GCSE grade changes and a policy rethink?
Does a slight lowering of the bar on the GCSE pass requirements for maths and English hint at a future policy U-turn on forced resits for 16- to 18-year-olds gaining the next grade below pass? I do hope so.
This summer the Government is testing the new GCSE grades from 9 (equivalent to A*) down to 1 in maths and English. Now, if you gain the new level 4 (deemed a standard pass), you do not need to resit even though the higher level 5 is the same as the old grade C standard pass.
But for those who fail, the question is this: does repeatedly forcing, say, an engineering apprentice to continue to study a writer like Jane Austen as part of a compulsory English resit until they pass make the best use of anyone’s time?
I’m fiercely committed to the idea of everyone getting properly skilled up in maths and English but not via GCSEs. I know many examiners police the resits system through gritted teeth as it’s pretty appalling.
The creep, creep of demoralisation
Teachers, however, still have to help students pass. And if students’ exam skills are poor, they’ll be beating their head against a brick wall and get increasingly demoralised as they continue to have to resit. The same goes for teachers in their attempts to help students pass.
EmpIoyers differ widely over whether formal qualifications in maths or English give them what they need in the workplace. Some argue “if it was good enough for me …” Others say the Government should do what works – and the current system patently doesn’t – and they are much happier with the idea of students gaining maths and English functional skills. These are practical qualifications that equip them for life and the daily demands of the workplace but still only open to students failing GCSE maths and English by more than one grade .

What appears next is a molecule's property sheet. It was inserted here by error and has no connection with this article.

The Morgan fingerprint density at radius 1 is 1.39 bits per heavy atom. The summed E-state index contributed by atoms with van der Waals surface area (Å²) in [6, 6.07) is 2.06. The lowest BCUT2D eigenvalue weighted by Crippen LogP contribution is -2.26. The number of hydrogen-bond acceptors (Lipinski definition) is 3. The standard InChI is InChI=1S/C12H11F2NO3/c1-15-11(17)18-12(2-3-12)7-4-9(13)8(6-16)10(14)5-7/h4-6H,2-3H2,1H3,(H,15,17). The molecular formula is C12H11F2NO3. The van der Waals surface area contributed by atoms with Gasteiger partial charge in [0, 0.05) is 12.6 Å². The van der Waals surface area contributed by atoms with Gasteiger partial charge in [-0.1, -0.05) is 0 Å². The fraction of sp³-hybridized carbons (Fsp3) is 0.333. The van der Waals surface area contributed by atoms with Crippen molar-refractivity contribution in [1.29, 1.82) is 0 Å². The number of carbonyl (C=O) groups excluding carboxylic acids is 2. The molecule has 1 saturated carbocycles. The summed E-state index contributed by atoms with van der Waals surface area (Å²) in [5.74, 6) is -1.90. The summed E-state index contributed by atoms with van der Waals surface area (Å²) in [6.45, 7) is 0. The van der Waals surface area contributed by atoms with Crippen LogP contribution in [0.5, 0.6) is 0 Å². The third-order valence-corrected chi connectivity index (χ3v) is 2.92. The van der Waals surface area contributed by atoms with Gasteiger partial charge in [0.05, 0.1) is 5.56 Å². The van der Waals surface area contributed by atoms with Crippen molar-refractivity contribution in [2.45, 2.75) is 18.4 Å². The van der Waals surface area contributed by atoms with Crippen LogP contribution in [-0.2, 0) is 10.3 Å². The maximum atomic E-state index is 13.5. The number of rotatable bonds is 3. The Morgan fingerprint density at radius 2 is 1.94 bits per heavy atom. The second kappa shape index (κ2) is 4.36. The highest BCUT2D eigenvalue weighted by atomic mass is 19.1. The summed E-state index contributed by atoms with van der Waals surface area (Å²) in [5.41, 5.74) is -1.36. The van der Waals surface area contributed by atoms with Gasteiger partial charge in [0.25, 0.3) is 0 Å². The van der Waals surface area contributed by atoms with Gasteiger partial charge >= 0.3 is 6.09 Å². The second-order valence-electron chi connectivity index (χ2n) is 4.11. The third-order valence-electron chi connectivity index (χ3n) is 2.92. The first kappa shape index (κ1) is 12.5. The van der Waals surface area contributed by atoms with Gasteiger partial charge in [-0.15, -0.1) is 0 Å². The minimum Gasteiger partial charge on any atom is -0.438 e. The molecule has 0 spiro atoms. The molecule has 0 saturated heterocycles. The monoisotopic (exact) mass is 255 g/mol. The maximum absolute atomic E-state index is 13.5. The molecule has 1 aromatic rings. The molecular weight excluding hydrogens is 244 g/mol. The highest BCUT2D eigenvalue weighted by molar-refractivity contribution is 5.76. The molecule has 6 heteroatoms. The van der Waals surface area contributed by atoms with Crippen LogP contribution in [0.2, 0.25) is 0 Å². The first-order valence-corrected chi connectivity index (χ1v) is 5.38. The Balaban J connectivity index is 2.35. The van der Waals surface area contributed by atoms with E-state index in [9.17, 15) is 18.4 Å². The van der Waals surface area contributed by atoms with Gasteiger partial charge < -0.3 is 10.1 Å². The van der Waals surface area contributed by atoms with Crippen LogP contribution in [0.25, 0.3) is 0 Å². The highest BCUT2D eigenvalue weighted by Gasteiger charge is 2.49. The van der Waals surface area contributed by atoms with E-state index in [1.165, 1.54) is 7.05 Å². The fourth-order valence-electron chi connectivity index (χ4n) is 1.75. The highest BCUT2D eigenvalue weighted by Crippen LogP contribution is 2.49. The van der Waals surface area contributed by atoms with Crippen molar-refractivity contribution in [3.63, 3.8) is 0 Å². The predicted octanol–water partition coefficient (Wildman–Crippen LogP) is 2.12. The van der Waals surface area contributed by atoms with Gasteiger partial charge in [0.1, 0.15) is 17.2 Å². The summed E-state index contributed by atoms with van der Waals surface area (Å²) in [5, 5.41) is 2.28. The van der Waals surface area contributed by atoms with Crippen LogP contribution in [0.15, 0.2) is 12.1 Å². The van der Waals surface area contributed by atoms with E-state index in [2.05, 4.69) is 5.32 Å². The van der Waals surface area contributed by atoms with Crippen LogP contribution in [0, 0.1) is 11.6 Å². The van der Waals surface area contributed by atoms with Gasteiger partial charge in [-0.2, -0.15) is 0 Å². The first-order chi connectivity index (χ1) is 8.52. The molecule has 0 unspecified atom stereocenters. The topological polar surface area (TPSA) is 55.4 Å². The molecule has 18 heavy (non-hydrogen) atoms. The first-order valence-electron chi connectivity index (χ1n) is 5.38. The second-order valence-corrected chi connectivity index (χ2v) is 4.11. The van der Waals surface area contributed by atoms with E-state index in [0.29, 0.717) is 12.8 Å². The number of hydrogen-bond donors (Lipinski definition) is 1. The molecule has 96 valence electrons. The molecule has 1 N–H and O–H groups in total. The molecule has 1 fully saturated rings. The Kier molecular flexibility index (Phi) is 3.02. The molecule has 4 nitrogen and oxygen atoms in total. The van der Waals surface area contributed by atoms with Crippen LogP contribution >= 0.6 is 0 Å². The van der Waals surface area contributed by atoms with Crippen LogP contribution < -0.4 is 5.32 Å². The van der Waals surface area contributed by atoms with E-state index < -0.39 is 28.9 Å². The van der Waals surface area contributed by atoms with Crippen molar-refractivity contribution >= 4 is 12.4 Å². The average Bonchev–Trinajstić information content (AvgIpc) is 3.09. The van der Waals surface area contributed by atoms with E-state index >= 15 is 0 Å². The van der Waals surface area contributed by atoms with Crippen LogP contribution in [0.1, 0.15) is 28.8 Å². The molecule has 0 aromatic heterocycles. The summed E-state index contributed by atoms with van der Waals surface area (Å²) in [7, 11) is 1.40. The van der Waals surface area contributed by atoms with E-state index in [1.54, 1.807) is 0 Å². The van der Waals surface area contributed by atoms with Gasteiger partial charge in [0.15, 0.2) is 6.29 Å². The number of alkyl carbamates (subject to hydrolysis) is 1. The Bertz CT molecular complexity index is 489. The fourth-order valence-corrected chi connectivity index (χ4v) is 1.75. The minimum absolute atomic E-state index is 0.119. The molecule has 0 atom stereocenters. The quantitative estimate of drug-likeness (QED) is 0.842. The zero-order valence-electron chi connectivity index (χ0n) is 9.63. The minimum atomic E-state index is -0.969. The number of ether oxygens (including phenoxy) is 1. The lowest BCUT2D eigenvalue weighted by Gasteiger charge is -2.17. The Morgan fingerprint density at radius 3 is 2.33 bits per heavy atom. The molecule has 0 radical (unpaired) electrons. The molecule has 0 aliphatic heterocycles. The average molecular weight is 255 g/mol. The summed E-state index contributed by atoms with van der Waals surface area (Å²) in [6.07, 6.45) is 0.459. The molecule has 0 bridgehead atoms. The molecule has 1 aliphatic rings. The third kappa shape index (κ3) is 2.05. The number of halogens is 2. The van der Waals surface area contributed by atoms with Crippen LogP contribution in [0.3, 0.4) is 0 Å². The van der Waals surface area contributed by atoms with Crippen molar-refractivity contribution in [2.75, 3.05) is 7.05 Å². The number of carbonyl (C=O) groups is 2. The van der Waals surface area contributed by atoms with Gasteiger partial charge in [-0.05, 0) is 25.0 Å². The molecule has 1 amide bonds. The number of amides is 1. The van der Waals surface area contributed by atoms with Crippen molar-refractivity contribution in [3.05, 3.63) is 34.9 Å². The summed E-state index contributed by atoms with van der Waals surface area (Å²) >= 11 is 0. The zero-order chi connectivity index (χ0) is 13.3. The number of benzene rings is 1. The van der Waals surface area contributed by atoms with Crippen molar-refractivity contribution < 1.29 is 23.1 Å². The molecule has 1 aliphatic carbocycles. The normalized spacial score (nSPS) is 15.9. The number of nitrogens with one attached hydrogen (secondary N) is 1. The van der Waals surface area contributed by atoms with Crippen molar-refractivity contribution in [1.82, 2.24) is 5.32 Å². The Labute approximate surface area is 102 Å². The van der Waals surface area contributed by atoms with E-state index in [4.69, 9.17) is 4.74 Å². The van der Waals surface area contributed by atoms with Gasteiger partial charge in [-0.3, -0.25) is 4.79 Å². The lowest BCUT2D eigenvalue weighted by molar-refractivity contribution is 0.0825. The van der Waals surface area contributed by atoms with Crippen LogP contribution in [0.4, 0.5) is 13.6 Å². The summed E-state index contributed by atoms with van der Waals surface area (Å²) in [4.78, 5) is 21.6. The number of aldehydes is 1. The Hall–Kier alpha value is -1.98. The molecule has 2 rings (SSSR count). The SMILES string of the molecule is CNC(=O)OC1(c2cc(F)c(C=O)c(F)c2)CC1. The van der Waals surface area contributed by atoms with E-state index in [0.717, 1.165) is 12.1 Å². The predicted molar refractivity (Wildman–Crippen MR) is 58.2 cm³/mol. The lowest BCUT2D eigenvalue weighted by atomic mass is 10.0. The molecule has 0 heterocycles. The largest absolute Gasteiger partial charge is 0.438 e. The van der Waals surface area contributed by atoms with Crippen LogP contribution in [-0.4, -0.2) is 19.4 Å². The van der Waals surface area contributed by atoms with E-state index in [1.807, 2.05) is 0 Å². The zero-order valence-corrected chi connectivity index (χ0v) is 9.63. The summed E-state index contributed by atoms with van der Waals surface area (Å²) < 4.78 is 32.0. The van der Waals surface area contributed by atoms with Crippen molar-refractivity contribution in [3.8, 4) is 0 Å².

However, all agree they need an able workforce with vocational skills, the ability to communicate, handling numbers etc.
See-saw role of coursework
They argue fiercely about how you measure that in qualification terms and how you skill up people. Up to 2013, coursework played a considerable role in GCSEs. Then enter ‘back to the future' Michael Gove, compulsory Shakespeare, the reintroduction of end-of-course exams only – and, worse still, compulsory resits.
Where’s all this going? Sadly, collateral damage occurs whenever reforms are introduced. Until the pendulum swings, we have to chip away at this retro approach to qualifications that is so heavily biased against whole groups of students, particularly those on vocational rather than academic courses.
Giving context to learning
When, say, you see a group full of bricklayers being forced to study a 19th-century author, imagine the psychological damage being inflicted on most students’ willingness to undertake any sort of learning for the rest of their lives and the consequences of that.
I’ve just read about a new bricklaying machine that can lay perfect brick courses and work four times faster than a human. Without a readiness to learn new skills, what will their lives, their children’s and their grandchildren’s lives be like when they are permanently on the dole and then, when dole is taken away, they have to struggle to survive?
We simply don’t want bricklayers finishing training now with a strong feeling in their gut that says ‘learning’s not for me, the exam system tells me I’m thick’.
So what are the answers? One approach that may prove key is making better use of contextualisation – moving the bar as far as we can to make what young people study in maths and English relevant to their whole life, particularly in the workplace. Teachers have always done it but this is about doing it more often and better.
Another powerful approach is to ask those who don’t just struggle with maths and English but question the basic reason for learning: “How would you like to operate as a parent? Would you like to help your kids read and write?” Suddenly they get that 9,000-watt lightbulb moment – most people want to be ‘good’ and the best parent they can be.
Back in the '80s I taught at a college that got lauded for its concentrated effort to achieve a resit pass rate of 30% (national average 14-15%) out of all student starters. According to Education Datalab figures, in August 2016 the total resit pass rate for 17-year-olds was just 29.5% (maths) and 26.9% (English), based not on starters but purely on numbers making it to the exam hall. Need I say more?
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